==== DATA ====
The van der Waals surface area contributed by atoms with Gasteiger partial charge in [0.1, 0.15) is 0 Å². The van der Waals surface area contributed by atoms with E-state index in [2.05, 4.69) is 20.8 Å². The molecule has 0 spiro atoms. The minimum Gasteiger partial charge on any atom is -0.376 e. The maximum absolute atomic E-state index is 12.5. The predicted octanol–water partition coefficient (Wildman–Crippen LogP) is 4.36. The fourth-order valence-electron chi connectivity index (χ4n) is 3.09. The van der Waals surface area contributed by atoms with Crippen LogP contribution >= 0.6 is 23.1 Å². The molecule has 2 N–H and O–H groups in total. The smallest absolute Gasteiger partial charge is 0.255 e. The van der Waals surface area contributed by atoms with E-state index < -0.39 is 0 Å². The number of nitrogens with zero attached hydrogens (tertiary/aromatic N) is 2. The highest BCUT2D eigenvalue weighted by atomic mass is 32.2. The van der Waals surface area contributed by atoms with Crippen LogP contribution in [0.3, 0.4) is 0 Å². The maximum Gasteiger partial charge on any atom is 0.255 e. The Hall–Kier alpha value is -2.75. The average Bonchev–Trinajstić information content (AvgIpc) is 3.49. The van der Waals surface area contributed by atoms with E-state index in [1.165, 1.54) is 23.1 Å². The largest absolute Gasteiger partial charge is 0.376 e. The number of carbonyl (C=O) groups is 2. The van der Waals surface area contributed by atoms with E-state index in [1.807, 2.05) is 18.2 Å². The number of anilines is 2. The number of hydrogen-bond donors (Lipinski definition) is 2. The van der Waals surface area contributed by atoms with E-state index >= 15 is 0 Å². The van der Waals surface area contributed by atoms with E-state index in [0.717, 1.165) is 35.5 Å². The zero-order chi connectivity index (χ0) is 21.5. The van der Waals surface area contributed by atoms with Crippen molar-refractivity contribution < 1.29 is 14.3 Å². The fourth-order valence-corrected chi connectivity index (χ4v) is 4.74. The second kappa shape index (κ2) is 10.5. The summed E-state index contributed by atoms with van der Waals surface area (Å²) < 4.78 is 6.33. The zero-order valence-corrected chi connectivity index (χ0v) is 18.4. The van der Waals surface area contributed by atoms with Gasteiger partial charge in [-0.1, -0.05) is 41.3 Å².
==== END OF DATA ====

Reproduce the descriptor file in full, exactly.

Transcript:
The van der Waals surface area contributed by atoms with Gasteiger partial charge in [0.1, 0.15) is 0 Å². The van der Waals surface area contributed by atoms with E-state index in [2.05, 4.69) is 20.8 Å². The molecule has 0 spiro atoms. The minimum Gasteiger partial charge on any atom is -0.376 e. The maximum absolute atomic E-state index is 12.5. The predicted octanol–water partition coefficient (Wildman–Crippen LogP) is 4.36. The fourth-order valence-electron chi connectivity index (χ4n) is 3.09. The van der Waals surface area contributed by atoms with Crippen LogP contribution >= 0.6 is 23.1 Å². The molecule has 2 N–H and O–H groups in total. The smallest absolute Gasteiger partial charge is 0.255 e. The van der Waals surface area contributed by atoms with E-state index < -0.39 is 0 Å². The number of nitrogens with zero attached hydrogens (tertiary/aromatic N) is 2. The highest BCUT2D eigenvalue weighted by atomic mass is 32.2. The van der Waals surface area contributed by atoms with Crippen LogP contribution in [0.3, 0.4) is 0 Å². The maximum Gasteiger partial charge on any atom is 0.255 e. The Hall–Kier alpha value is -2.75. The average Bonchev–Trinajstić information content (AvgIpc) is 3.49. The van der Waals surface area contributed by atoms with E-state index in [1.165, 1.54) is 23.1 Å². The largest absolute Gasteiger partial charge is 0.376 e. The number of carbonyl (C=O) groups is 2. The van der Waals surface area contributed by atoms with E-state index in [1.807, 2.05) is 18.2 Å². The number of anilines is 2. The number of hydrogen-bond donors (Lipinski definition) is 2. The van der Waals surface area contributed by atoms with E-state index >= 15 is 0 Å². The van der Waals surface area contributed by atoms with E-state index in [0.717, 1.165) is 35.5 Å². The zero-order chi connectivity index (χ0) is 21.5. The van der Waals surface area contributed by atoms with Crippen molar-refractivity contribution < 1.29 is 14.3 Å². The fourth-order valence-corrected chi connectivity index (χ4v) is 4.74. The second kappa shape index (κ2) is 10.5. The summed E-state index contributed by atoms with van der Waals surface area (Å²) < 4.78 is 6.33. The zero-order valence-corrected chi connectivity index (χ0v) is 18.4. The van der Waals surface area contributed by atoms with Gasteiger partial charge in [-0.1, -0.05) is 41.3 Å².